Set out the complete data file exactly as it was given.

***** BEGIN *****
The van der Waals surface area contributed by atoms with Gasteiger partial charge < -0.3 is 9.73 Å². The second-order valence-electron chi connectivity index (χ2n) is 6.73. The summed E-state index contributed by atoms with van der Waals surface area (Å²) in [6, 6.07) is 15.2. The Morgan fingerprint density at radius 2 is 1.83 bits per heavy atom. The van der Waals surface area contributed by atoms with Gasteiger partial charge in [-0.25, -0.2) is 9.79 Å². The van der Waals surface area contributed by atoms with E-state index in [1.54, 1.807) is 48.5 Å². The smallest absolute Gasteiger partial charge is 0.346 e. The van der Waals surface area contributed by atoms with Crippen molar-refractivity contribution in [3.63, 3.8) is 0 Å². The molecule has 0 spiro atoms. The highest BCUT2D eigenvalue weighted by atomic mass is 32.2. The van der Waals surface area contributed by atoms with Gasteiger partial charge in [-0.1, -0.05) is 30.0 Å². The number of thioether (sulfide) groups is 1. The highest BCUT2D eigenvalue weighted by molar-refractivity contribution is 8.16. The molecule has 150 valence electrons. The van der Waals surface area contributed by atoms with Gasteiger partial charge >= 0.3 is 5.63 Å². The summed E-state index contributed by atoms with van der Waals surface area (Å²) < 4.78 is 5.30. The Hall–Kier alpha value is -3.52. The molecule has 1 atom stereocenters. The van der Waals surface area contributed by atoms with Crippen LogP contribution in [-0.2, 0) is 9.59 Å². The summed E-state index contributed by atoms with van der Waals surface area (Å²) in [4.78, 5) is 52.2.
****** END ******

The van der Waals surface area contributed by atoms with Gasteiger partial charge < -0.3 is 9.73 Å². The second-order valence-electron chi connectivity index (χ2n) is 6.73. The summed E-state index contributed by atoms with van der Waals surface area (Å²) in [6, 6.07) is 15.2. The Morgan fingerprint density at radius 2 is 1.83 bits per heavy atom. The van der Waals surface area contributed by atoms with Gasteiger partial charge in [-0.25, -0.2) is 9.79 Å². The van der Waals surface area contributed by atoms with E-state index in [1.54, 1.807) is 48.5 Å². The smallest absolute Gasteiger partial charge is 0.346 e. The van der Waals surface area contributed by atoms with Crippen molar-refractivity contribution in [3.63, 3.8) is 0 Å². The molecule has 0 spiro atoms. The highest BCUT2D eigenvalue weighted by atomic mass is 32.2. The van der Waals surface area contributed by atoms with Gasteiger partial charge in [-0.1, -0.05) is 30.0 Å². The number of thioether (sulfide) groups is 1. The highest BCUT2D eigenvalue weighted by molar-refractivity contribution is 8.16. The molecule has 150 valence electrons. The van der Waals surface area contributed by atoms with Gasteiger partial charge >= 0.3 is 5.63 Å². The summed E-state index contributed by atoms with van der Waals surface area (Å²) < 4.78 is 5.30. The Hall–Kier alpha value is -3.52. The molecule has 1 atom stereocenters. The van der Waals surface area contributed by atoms with Crippen LogP contribution in [-0.2, 0) is 9.59 Å². The summed E-state index contributed by atoms with van der Waals surface area (Å²) in [4.78, 5) is 52.2.